How big is the bear this time?

News Analysis: It's already too late for investors to take profits, and many factors now point down

INVESTORS who have not begun taking profits on shares this summer have left it too late. We are in some sort of bear market, with the Footsie down nearly 13 per cent from its July peak of 6,179 and falling 100 or more points every other day.

The real fall in blue-chip shares is even bigger than that - over 15 per cent - for two reasons. The Footsie always exaggerates on the upside because it expels losers and sucks in winners every three months. This year its two biggest members, Glaxo and BT, with a combined weighting of 12 per cent, have sharply outperformed.

You get a more balanced picture of the market if you look at shares such as HSBC, Standard Bank, ICI, Siebe, Smiths Industries, Rio Tinto, BTR and Billiton, all down 40 or 50 per cent from their peaks. Holders of these shares have borne the brunt of the bear's claws.

Even a fall of 13 to 15 per cent suggests some sort of bear market rather than just "a healthy correction". At this stage it is best regarded as a baby bear market, like those of 1990, 1992, 1994 and 1997 - a sudden but limited fall that interrupts a Goldilocks scenario.

If the fall extends to more than 20 per cent it will become a mummy bear market. If it stretches to 30 per cent or 40 per cent, as it did in 1987, it will be a daddy bear market - and a drop of 70 to 80 would make it the granddaddy of all bear markets.

If you don't believe that could happen, remember that it did as recently as 1974. It was a savage bear market that today's teenage fund managers know only as folklore. Edward Heath's Conservative government was thrown out after a dash for growth that dangerously overheated the economy and a clash with the unions that led to the three-day week.

The incoming Labour government of Harold Wilson was overtly anti-business. Chancellor Denis Healey said he would "make the pips squeak" and he did - inflation hit 27 per cent and interest rates 18 per cent. The Footsie plunged nearly 80 per cent from its peak amid talk of "the end of capitalism".

A repeat of that isn't likely. Tony Blair and Gordon Brown are more in the tradition of Margaret Thatcher than Karl Marx, and the Footsie is still well up on the year. It has to fall 400 points before it threatens its January low of 5,069. Inflation looks fairly benign, interest rates may have peaked and shares are not overvalued beside bonds.

But the world outlook, the strength of the pound and the valuation of shares suggest that the biggest pressures are on the downside as we approach the autumn, traditionally a testing time for shares.

The Russian crisis rumbles on and the domino effect in emerging markets has yet to impact fully on Latin America - or on British and American companies. So far our shares and those on Wall Street have seen some benefit from the crises as hot money seeks safe havens.

But stock markets and economies are in a chicken-and-egg relationship, and many emerging markets have already suffered economic damage from stock market falls. It could happen here.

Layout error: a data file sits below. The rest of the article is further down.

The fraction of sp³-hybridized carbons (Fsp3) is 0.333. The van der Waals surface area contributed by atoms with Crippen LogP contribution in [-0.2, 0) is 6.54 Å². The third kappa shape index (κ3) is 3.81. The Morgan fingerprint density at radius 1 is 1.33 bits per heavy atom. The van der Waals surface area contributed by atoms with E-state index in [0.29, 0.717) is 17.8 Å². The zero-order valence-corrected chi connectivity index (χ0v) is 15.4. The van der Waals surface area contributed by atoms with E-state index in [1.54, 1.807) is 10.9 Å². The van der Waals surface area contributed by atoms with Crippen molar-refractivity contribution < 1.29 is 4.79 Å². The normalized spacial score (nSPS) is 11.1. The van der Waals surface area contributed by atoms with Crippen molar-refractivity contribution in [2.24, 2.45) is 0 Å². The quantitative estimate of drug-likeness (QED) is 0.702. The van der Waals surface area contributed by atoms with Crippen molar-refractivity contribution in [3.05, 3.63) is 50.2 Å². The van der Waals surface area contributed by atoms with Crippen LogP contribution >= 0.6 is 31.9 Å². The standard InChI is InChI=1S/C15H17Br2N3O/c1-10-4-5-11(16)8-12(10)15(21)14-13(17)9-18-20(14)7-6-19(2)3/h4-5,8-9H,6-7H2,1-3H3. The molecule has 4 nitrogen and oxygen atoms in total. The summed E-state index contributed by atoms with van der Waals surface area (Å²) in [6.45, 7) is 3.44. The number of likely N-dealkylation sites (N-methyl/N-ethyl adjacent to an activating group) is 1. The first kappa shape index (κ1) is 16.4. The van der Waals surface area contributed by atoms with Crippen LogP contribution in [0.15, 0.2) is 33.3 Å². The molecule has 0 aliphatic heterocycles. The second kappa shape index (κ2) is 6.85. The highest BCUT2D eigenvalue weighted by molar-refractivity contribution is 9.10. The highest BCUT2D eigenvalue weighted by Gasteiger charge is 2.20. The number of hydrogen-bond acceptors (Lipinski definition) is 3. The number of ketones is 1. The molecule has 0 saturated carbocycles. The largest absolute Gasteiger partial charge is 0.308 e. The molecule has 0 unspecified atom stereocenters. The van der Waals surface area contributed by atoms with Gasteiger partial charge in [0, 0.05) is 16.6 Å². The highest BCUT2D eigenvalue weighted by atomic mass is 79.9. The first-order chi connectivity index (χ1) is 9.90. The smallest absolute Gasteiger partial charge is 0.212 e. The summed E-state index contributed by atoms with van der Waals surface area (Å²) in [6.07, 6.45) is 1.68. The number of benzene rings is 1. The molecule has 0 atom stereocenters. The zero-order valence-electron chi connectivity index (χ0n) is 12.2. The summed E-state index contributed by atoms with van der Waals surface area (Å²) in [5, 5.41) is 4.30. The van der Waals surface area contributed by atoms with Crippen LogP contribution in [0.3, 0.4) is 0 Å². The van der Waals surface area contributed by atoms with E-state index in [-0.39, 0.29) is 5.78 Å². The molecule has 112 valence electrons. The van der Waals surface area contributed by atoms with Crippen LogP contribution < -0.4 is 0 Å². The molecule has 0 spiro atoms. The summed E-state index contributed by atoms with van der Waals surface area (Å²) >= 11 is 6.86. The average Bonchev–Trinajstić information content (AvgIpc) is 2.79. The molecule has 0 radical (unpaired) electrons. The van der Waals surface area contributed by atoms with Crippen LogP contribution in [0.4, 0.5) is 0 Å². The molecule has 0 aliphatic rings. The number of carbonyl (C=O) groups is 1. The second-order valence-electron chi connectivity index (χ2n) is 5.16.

The strong pound has already damaged exports, jobs and profits. But it continues strong, and many companies have yet to count the full cost. Yesterday's CBI survey points a finger in that direction.

Even after the summer shakeout, the valuation of many shares remains worryingly high. The market average p/e multiple is 20 and some prized hi-tech stocks are paying for 20, 30, 50 or even 80 years' earnings. The average yield is 2.7 per cent or 3.7 per cent, depending on what view you take on tax. These statistics are all demanding by historical standards. Wall Street's stats, and those in Europe, are even more frightening.

What can investors do if they haven't done any selling so far this summer? Or if they have taken some profit and are looking for somewhere to switch their money?

The first thing to bear in mind - if that's not too bad a pun - is that the long-term trend is your friend. Stock markets go up in the long run and almost always rise over any five-year period. A fall over a calendar year occurs only once in 10 years, and severe falls like that of 1987 look like no more than a blip 10 years on.

The other comforting thought is that companies don't like to cut their dividends, even in times of recession, and over the long term dividends account for over half the total returns on shares. The outlook still suggests rising dividends over the next two years. So investors can simply grit their teeth, hang on and dream of the next bull market.

But it has proven wise to take some profits this summer, and it will remain so if shares keep on falling. The technique is to take some profits on shares that have risen a long way and are still near their peaks. Try to sell the bounces - days when the index jumps 100 points or so.

Good alternative homes for savings are hard to find, but it does pay in hard times to invest for income to compensate for lack of capital profits. That means building societies, government stocks, convertible stocks and high-yielding shares. After the summer shakeout there are plenty of shares in the Footsie 100 yielding 5 or 6 per cent or more.

But don't be in a rush to sell low-yielding shares simply to buy higher yields. That way you could simply be swapping one problem for another. It's safer to make those kind of decisions three to six months from now.

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